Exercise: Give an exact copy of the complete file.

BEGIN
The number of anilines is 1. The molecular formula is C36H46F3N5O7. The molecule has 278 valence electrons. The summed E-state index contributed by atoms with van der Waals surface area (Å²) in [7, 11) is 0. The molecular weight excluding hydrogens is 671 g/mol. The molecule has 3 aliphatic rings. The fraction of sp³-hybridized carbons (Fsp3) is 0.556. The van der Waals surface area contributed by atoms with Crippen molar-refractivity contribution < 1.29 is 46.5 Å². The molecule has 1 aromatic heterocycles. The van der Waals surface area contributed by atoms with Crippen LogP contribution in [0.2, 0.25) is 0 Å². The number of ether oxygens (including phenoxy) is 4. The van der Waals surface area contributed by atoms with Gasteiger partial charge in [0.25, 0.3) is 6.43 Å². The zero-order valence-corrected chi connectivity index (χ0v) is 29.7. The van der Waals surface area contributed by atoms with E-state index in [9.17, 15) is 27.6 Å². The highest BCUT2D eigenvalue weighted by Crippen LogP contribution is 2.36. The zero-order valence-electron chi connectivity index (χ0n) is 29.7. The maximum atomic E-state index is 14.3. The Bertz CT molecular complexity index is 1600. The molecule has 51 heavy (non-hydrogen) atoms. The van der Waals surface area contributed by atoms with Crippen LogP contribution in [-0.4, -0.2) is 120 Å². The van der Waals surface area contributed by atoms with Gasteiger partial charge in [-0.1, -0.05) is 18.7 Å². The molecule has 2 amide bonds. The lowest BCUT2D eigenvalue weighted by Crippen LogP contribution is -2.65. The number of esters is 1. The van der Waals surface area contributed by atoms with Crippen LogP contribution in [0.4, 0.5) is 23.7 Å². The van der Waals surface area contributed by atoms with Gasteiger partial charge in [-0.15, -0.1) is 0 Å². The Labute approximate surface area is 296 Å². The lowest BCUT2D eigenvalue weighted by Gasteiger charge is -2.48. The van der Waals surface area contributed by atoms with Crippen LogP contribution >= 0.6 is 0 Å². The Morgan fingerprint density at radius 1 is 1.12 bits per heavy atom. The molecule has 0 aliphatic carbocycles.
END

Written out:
The number of anilines is 1. The molecular formula is C36H46F3N5O7. The molecule has 278 valence electrons. The summed E-state index contributed by atoms with van der Waals surface area (Å²) in [7, 11) is 0. The molecular weight excluding hydrogens is 671 g/mol. The molecule has 3 aliphatic rings. The fraction of sp³-hybridized carbons (Fsp3) is 0.556. The van der Waals surface area contributed by atoms with Crippen molar-refractivity contribution < 1.29 is 46.5 Å². The molecule has 1 aromatic heterocycles. The van der Waals surface area contributed by atoms with Crippen LogP contribution in [0.2, 0.25) is 0 Å². The number of ether oxygens (including phenoxy) is 4. The van der Waals surface area contributed by atoms with Gasteiger partial charge in [0.25, 0.3) is 6.43 Å². The zero-order valence-corrected chi connectivity index (χ0v) is 29.7. The van der Waals surface area contributed by atoms with E-state index in [9.17, 15) is 27.6 Å². The highest BCUT2D eigenvalue weighted by Crippen LogP contribution is 2.36. The zero-order valence-electron chi connectivity index (χ0n) is 29.7. The maximum atomic E-state index is 14.3. The Bertz CT molecular complexity index is 1600. The molecule has 51 heavy (non-hydrogen) atoms. The van der Waals surface area contributed by atoms with Crippen LogP contribution in [-0.4, -0.2) is 120 Å². The van der Waals surface area contributed by atoms with Gasteiger partial charge in [-0.1, -0.05) is 18.7 Å². The molecule has 2 amide bonds. The lowest BCUT2D eigenvalue weighted by Crippen LogP contribution is -2.65. The number of esters is 1. The van der Waals surface area contributed by atoms with Crippen LogP contribution in [0.4, 0.5) is 23.7 Å². The van der Waals surface area contributed by atoms with Gasteiger partial charge in [-0.15, -0.1) is 0 Å². The Labute approximate surface area is 296 Å². The lowest BCUT2D eigenvalue weighted by Gasteiger charge is -2.48. The van der Waals surface area contributed by atoms with Crippen LogP contribution >= 0.6 is 0 Å². The Morgan fingerprint density at radius 1 is 1.12 bits per heavy atom. The molecule has 0 aliphatic carbocycles.